When Gabrielle Rutman was waiting to see if she'd been shortlisted for a prestigious national award, she did something she'd never done before — she went for a run.
The 17-year-old Grade 12 Esquimalt High student had spent weeks preparing her application for the Loran Award, a comprehensive national undergraduate scholarship for character, service and leadership, before she submitted it.
The day the Loran Scholars Foundation announced the finalists for the award, Rutman spent most of it feeling incredibly nervous, wondering if she had been shortlisted for the $100,000 award.
When she returned home from school, Rutman still hadn't heard from the foundation and decided to release all her pent up energy by going for a run.
“I never go for runs, but I had enough energy at this point to actually run to the water,” said the Fernwood resident, adding she got the call saying she was a finalist during the run. “I started crying. I was very, very happy.”
This year, more than 4,400 students applied for the Loran Award — only 84 of whom were selected as finalists. The announcement follows a rigorous application process, beginning with a nomination by a school, filling out a detailed questionnaire and regional interviews.
The winner receives $100,000 over four years, including a $10,000 annual stipend, tuition waivers from one of 25 Canadian universities, mentorship, and summer internship funding.
Over the past four years, Rutman has dedicated much of her spare time to volunteer efforts in the community and at her school.
To bridge the gap between the school district and students, Rutman co-organized a survey and town hall meeting to identify students' needs and priorities, both this year and last. She is co-president of a number of school clubs and volunteers as an anti-bullying ambassador for the Red Cross.
While Rutman believes in the power of student engagement, her other passion is theatre. She acts in productions with the Salt Water Musical and Blue Bridge theatres, and teaches drama part-time.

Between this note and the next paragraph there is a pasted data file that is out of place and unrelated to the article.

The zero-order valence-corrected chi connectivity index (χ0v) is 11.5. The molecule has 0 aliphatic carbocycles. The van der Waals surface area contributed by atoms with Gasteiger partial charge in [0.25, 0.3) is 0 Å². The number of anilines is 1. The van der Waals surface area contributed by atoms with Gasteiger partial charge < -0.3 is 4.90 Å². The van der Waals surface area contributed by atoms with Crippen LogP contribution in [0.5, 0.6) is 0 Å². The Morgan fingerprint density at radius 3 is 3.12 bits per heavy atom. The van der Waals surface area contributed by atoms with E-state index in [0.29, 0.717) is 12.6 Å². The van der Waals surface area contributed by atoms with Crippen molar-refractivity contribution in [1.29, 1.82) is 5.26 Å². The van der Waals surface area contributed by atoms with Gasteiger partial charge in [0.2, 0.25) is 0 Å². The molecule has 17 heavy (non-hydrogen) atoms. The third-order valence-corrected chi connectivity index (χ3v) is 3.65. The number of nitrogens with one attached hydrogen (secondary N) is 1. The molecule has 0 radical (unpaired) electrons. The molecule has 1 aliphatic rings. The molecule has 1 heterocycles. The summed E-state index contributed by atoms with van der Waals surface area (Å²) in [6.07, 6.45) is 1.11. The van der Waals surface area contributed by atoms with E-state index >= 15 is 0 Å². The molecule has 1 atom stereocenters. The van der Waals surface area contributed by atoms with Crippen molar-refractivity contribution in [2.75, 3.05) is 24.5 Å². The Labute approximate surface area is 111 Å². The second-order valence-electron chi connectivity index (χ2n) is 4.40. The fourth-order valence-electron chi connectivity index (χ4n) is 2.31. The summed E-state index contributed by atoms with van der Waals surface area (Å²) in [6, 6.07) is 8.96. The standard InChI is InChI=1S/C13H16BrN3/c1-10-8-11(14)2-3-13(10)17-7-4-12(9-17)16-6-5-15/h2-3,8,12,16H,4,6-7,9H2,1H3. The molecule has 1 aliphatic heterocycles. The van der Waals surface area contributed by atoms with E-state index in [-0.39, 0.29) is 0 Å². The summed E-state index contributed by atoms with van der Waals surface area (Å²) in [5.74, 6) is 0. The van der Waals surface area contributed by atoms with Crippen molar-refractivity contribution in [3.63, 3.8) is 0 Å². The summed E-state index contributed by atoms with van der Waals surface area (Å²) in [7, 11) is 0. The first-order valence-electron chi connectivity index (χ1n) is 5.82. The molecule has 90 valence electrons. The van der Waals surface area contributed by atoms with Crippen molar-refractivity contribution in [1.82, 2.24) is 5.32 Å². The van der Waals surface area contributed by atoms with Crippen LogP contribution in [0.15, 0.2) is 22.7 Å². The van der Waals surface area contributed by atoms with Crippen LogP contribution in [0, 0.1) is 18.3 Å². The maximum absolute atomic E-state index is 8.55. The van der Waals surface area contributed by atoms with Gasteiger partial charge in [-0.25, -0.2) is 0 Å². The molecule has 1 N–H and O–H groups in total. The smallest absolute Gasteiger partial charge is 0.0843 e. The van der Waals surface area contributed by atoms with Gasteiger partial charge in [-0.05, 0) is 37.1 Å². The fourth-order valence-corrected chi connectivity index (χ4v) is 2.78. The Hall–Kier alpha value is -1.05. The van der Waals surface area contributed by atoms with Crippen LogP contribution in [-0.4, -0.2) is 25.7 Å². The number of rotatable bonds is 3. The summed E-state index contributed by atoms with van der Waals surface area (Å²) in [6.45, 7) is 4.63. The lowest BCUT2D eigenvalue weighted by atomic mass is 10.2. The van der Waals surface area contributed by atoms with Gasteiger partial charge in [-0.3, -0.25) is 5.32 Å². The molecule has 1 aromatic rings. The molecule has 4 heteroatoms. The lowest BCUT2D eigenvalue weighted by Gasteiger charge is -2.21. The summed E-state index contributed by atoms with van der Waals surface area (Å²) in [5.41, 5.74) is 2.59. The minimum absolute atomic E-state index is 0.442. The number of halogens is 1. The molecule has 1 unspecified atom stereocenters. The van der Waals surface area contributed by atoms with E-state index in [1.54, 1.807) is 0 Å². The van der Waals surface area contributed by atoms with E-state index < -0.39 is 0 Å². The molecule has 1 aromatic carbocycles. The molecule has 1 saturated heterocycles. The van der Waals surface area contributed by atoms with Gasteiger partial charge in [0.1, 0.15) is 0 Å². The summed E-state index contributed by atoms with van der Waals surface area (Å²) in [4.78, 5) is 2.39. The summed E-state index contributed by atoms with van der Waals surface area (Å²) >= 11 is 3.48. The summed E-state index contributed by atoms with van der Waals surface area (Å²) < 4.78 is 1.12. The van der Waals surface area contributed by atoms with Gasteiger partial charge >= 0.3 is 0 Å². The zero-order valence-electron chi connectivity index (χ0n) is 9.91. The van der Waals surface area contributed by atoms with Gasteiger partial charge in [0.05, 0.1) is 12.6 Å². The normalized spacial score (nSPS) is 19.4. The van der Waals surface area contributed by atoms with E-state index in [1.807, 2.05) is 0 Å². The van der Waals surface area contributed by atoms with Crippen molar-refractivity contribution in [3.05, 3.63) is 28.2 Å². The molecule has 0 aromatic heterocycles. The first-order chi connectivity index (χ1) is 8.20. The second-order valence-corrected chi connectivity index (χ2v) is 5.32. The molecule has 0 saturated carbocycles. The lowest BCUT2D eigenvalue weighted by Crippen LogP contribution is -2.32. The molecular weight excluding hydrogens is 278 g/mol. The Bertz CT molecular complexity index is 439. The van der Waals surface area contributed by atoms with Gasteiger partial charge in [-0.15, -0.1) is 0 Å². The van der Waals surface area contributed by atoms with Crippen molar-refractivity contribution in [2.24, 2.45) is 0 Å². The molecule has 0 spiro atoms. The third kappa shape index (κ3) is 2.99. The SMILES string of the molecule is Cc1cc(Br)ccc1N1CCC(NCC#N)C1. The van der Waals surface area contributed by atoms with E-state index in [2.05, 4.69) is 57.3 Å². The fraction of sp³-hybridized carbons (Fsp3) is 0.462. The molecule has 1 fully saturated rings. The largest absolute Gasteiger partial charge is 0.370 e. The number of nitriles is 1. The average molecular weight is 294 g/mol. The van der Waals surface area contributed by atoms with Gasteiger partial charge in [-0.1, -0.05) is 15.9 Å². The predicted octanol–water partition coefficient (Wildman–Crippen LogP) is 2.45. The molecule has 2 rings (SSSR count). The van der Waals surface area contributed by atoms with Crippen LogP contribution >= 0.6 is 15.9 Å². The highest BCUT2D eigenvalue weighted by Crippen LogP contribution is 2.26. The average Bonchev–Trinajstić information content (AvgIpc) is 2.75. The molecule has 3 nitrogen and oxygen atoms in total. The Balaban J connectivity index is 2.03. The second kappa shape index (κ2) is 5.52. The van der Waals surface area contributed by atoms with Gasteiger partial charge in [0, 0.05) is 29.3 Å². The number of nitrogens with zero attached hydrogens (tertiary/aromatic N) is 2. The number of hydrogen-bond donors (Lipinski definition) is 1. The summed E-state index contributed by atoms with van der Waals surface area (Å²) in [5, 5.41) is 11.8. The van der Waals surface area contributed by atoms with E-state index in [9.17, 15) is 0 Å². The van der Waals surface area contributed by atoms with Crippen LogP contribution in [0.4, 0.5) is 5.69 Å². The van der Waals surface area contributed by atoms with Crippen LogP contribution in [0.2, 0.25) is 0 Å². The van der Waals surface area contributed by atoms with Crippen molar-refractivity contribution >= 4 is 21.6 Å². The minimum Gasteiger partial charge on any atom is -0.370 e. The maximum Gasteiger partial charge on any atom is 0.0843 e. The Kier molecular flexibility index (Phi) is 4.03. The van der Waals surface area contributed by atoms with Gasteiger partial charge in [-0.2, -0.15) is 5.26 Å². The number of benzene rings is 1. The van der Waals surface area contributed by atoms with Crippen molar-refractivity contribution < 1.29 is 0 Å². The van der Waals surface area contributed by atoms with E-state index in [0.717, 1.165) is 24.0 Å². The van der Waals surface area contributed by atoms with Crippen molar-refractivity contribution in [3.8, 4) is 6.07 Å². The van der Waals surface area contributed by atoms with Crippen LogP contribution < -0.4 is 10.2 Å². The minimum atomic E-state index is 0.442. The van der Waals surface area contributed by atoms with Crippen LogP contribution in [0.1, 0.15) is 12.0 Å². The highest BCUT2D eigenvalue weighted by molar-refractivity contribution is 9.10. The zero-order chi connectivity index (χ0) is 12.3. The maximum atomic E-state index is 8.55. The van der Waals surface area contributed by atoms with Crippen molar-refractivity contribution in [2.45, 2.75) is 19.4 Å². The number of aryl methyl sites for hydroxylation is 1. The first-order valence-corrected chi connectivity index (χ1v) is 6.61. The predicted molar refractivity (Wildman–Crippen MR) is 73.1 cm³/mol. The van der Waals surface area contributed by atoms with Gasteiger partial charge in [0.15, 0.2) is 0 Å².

It's a love for volunteering that was inspired by her older sister Geneviere, who was also deeply involved with the community.
“I enjoy it. It doesn't seem like it's a chore and I do see there are positive benefits to other people,” said Rutman, adding the volunteer culture at the school was also a factor in getting her involved.
“That's something that's really important to me. If I didn't like it, I wouldn't be doing it. I find it really rewarding. It will always be a part of my life.”
Ally Hoffman, a guidance counsellor at Esquimalt High, who nominated Rutman for the award, said there are many students who volunteer at the school, but Rutman stands out.
“She does it with grace and kindness and she's a very authentic person and she's young and open to learning and working on herself. I think she is really good at recognizing opportunities for growth,” Hoffman said. “She's done an amazing job of thinking about and reflecting on those experiences so she can approach things in a different way with those learnings.”
Rutman will be heading to Toronto for the national selection, which takes place Feb. 3 and 4. Claremont Secondary School's Ford Smith was also shortlisted for the award.
The Loran Scholars Foundation is a national charity that partners with universities, donors and volunteers to invest in young Canadians who demonstrate character, service and leadership potential.